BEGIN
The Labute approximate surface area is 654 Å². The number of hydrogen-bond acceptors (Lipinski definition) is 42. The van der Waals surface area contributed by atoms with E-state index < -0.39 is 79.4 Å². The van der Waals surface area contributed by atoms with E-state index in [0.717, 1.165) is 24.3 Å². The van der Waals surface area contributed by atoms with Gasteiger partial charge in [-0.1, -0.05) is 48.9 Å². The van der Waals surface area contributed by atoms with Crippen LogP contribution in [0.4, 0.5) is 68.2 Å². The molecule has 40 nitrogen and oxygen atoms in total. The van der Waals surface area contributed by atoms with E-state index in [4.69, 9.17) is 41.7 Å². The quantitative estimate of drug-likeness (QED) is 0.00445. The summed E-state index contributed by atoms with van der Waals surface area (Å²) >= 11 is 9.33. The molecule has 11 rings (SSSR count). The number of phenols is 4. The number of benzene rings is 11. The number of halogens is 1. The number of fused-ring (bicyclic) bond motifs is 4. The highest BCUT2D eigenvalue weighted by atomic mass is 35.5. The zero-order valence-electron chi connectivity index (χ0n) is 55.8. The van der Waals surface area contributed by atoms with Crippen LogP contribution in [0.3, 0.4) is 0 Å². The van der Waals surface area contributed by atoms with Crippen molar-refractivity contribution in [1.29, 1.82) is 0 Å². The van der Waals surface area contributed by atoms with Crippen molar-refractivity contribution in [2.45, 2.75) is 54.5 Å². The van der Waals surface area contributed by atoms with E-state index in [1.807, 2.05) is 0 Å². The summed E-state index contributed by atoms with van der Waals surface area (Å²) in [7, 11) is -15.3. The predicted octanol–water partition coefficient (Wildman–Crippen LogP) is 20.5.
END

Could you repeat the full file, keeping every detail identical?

The Labute approximate surface area is 654 Å². The number of hydrogen-bond acceptors (Lipinski definition) is 42. The van der Waals surface area contributed by atoms with E-state index < -0.39 is 79.4 Å². The van der Waals surface area contributed by atoms with E-state index in [0.717, 1.165) is 24.3 Å². The van der Waals surface area contributed by atoms with Gasteiger partial charge in [-0.1, -0.05) is 48.9 Å². The van der Waals surface area contributed by atoms with Crippen LogP contribution in [0.4, 0.5) is 68.2 Å². The molecule has 40 nitrogen and oxygen atoms in total. The van der Waals surface area contributed by atoms with E-state index in [4.69, 9.17) is 41.7 Å². The quantitative estimate of drug-likeness (QED) is 0.00445. The summed E-state index contributed by atoms with van der Waals surface area (Å²) >= 11 is 9.33. The molecule has 11 rings (SSSR count). The number of phenols is 4. The number of benzene rings is 11. The number of halogens is 1. The number of fused-ring (bicyclic) bond motifs is 4. The highest BCUT2D eigenvalue weighted by atomic mass is 35.5. The zero-order valence-electron chi connectivity index (χ0n) is 55.8. The van der Waals surface area contributed by atoms with Crippen LogP contribution in [0.3, 0.4) is 0 Å². The van der Waals surface area contributed by atoms with Crippen molar-refractivity contribution in [1.29, 1.82) is 0 Å². The van der Waals surface area contributed by atoms with Crippen molar-refractivity contribution in [2.45, 2.75) is 54.5 Å². The van der Waals surface area contributed by atoms with E-state index in [1.807, 2.05) is 0 Å². The summed E-state index contributed by atoms with van der Waals surface area (Å²) in [7, 11) is -15.3. The predicted octanol–water partition coefficient (Wildman–Crippen LogP) is 20.5.